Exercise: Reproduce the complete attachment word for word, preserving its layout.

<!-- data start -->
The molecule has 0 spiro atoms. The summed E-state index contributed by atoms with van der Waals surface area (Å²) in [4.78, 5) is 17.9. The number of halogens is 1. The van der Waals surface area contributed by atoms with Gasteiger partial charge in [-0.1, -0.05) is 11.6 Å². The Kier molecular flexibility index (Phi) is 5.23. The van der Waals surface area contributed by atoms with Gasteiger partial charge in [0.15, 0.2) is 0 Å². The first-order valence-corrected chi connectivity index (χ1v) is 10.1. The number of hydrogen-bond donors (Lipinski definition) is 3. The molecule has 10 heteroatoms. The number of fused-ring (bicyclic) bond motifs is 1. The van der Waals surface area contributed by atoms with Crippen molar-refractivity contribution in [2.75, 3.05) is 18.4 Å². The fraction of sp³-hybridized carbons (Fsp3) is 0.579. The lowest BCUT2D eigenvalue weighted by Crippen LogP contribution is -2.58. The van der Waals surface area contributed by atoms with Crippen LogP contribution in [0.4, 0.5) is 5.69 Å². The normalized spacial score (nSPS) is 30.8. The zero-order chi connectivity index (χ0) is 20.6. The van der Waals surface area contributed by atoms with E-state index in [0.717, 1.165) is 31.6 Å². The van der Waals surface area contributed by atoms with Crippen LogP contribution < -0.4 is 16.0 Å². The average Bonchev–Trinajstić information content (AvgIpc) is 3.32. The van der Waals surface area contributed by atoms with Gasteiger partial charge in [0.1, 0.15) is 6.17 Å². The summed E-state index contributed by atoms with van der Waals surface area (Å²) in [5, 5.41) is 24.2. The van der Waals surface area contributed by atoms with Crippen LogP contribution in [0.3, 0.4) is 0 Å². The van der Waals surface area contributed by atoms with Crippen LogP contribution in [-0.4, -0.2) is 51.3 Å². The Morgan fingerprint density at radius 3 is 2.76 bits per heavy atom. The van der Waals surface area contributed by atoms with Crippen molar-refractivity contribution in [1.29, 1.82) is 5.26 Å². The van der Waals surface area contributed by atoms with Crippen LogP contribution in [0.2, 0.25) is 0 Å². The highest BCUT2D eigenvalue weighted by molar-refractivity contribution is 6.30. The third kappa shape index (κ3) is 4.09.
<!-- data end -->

The molecule has 0 spiro atoms. The summed E-state index contributed by atoms with van der Waals surface area (Å²) in [4.78, 5) is 17.9. The number of halogens is 1. The van der Waals surface area contributed by atoms with Gasteiger partial charge in [-0.1, -0.05) is 11.6 Å². The Kier molecular flexibility index (Phi) is 5.23. The van der Waals surface area contributed by atoms with Gasteiger partial charge in [0.15, 0.2) is 0 Å². The first-order valence-corrected chi connectivity index (χ1v) is 10.1. The number of hydrogen-bond donors (Lipinski definition) is 3. The molecule has 10 heteroatoms. The number of fused-ring (bicyclic) bond motifs is 1. The van der Waals surface area contributed by atoms with Crippen molar-refractivity contribution in [2.75, 3.05) is 18.4 Å². The fraction of sp³-hybridized carbons (Fsp3) is 0.579. The lowest BCUT2D eigenvalue weighted by Crippen LogP contribution is -2.58. The van der Waals surface area contributed by atoms with Crippen LogP contribution in [0.4, 0.5) is 5.69 Å². The normalized spacial score (nSPS) is 30.8. The zero-order chi connectivity index (χ0) is 20.6. The van der Waals surface area contributed by atoms with E-state index in [0.717, 1.165) is 31.6 Å². The van der Waals surface area contributed by atoms with Crippen LogP contribution < -0.4 is 16.0 Å². The average Bonchev–Trinajstić information content (AvgIpc) is 3.32. The van der Waals surface area contributed by atoms with Gasteiger partial charge in [0.1, 0.15) is 6.17 Å². The summed E-state index contributed by atoms with van der Waals surface area (Å²) in [5, 5.41) is 24.2. The van der Waals surface area contributed by atoms with Crippen LogP contribution in [0.3, 0.4) is 0 Å². The van der Waals surface area contributed by atoms with Crippen LogP contribution in [-0.4, -0.2) is 51.3 Å². The Morgan fingerprint density at radius 3 is 2.76 bits per heavy atom. The van der Waals surface area contributed by atoms with Crippen molar-refractivity contribution in [1.29, 1.82) is 5.26 Å². The van der Waals surface area contributed by atoms with Crippen LogP contribution in [0.2, 0.25) is 0 Å². The highest BCUT2D eigenvalue weighted by molar-refractivity contribution is 6.30. The third kappa shape index (κ3) is 4.09.